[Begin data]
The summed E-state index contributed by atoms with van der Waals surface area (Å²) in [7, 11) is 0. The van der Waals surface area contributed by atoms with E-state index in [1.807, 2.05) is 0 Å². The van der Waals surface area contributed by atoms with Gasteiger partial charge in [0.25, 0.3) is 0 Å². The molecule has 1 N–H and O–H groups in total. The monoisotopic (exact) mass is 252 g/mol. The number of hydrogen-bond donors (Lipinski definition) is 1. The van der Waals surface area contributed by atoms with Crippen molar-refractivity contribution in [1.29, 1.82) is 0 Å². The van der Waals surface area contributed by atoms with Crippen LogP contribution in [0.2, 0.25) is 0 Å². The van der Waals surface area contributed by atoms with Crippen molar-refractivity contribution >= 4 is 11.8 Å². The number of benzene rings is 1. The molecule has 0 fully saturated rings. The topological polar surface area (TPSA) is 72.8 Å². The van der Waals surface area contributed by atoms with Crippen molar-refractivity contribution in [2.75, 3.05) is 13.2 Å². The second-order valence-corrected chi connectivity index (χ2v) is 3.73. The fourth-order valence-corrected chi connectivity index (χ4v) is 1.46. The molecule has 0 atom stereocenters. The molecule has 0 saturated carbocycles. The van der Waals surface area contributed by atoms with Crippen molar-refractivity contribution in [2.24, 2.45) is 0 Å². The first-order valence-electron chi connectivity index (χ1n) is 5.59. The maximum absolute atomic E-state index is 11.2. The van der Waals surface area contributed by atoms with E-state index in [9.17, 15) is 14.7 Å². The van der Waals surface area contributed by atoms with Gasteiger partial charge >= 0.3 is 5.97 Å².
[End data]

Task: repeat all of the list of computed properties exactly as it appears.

The summed E-state index contributed by atoms with van der Waals surface area (Å²) in [7, 11) is 0. The van der Waals surface area contributed by atoms with E-state index in [1.807, 2.05) is 0 Å². The van der Waals surface area contributed by atoms with Gasteiger partial charge in [0.25, 0.3) is 0 Å². The molecule has 1 N–H and O–H groups in total. The monoisotopic (exact) mass is 252 g/mol. The number of hydrogen-bond donors (Lipinski definition) is 1. The van der Waals surface area contributed by atoms with Crippen molar-refractivity contribution in [1.29, 1.82) is 0 Å². The van der Waals surface area contributed by atoms with Crippen LogP contribution in [0.2, 0.25) is 0 Å². The van der Waals surface area contributed by atoms with Crippen molar-refractivity contribution >= 4 is 11.8 Å². The number of benzene rings is 1. The molecule has 0 fully saturated rings. The topological polar surface area (TPSA) is 72.8 Å². The van der Waals surface area contributed by atoms with Crippen molar-refractivity contribution in [2.75, 3.05) is 13.2 Å². The second-order valence-corrected chi connectivity index (χ2v) is 3.73. The fourth-order valence-corrected chi connectivity index (χ4v) is 1.46. The molecule has 0 atom stereocenters. The molecule has 0 saturated carbocycles. The van der Waals surface area contributed by atoms with Crippen molar-refractivity contribution in [2.24, 2.45) is 0 Å². The first-order valence-electron chi connectivity index (χ1n) is 5.59. The maximum absolute atomic E-state index is 11.2. The van der Waals surface area contributed by atoms with E-state index in [9.17, 15) is 14.7 Å². The van der Waals surface area contributed by atoms with Gasteiger partial charge >= 0.3 is 5.97 Å².